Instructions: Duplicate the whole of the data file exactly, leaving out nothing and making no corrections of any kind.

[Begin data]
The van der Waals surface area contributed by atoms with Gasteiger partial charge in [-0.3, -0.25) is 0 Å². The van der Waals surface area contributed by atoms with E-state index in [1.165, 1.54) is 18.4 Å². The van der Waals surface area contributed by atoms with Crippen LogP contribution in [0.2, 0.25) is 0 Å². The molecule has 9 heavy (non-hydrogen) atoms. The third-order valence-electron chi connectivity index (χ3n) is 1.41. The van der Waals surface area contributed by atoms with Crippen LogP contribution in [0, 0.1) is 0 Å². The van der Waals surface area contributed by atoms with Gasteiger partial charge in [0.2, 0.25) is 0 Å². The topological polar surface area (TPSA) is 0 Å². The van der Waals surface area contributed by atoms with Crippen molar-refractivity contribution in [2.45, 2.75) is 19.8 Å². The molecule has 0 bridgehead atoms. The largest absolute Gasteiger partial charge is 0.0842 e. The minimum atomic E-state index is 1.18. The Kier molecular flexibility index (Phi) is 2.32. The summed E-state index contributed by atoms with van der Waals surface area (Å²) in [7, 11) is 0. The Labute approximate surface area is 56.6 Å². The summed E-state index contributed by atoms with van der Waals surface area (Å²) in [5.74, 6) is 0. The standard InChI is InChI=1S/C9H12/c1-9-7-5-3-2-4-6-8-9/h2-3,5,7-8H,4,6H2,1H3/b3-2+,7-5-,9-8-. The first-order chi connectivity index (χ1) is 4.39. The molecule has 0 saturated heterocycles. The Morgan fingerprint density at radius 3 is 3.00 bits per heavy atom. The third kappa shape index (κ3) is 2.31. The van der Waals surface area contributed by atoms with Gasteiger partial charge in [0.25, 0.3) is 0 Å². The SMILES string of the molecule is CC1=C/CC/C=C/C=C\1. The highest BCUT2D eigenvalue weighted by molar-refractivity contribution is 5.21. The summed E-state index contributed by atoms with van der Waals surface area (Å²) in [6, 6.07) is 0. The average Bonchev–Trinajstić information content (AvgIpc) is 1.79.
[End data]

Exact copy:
The van der Waals surface area contributed by atoms with Gasteiger partial charge in [-0.3, -0.25) is 0 Å². The van der Waals surface area contributed by atoms with E-state index in [1.165, 1.54) is 18.4 Å². The van der Waals surface area contributed by atoms with Crippen LogP contribution in [0.2, 0.25) is 0 Å². The molecule has 9 heavy (non-hydrogen) atoms. The third-order valence-electron chi connectivity index (χ3n) is 1.41. The van der Waals surface area contributed by atoms with Crippen LogP contribution in [0, 0.1) is 0 Å². The van der Waals surface area contributed by atoms with Gasteiger partial charge in [0.2, 0.25) is 0 Å². The topological polar surface area (TPSA) is 0 Å². The van der Waals surface area contributed by atoms with Crippen molar-refractivity contribution in [2.45, 2.75) is 19.8 Å². The molecule has 0 bridgehead atoms. The largest absolute Gasteiger partial charge is 0.0842 e. The minimum atomic E-state index is 1.18. The Kier molecular flexibility index (Phi) is 2.32. The summed E-state index contributed by atoms with van der Waals surface area (Å²) in [7, 11) is 0. The Labute approximate surface area is 56.6 Å². The summed E-state index contributed by atoms with van der Waals surface area (Å²) in [5.74, 6) is 0. The standard InChI is InChI=1S/C9H12/c1-9-7-5-3-2-4-6-8-9/h2-3,5,7-8H,4,6H2,1H3/b3-2+,7-5-,9-8-. The first-order chi connectivity index (χ1) is 4.39. The molecule has 0 saturated heterocycles. The Morgan fingerprint density at radius 3 is 3.00 bits per heavy atom. The third kappa shape index (κ3) is 2.31. The van der Waals surface area contributed by atoms with Gasteiger partial charge in [0.25, 0.3) is 0 Å². The SMILES string of the molecule is CC1=C/CC/C=C/C=C\1. The highest BCUT2D eigenvalue weighted by molar-refractivity contribution is 5.21. The summed E-state index contributed by atoms with van der Waals surface area (Å²) in [6, 6.07) is 0. The average Bonchev–Trinajstić information content (AvgIpc) is 1.79.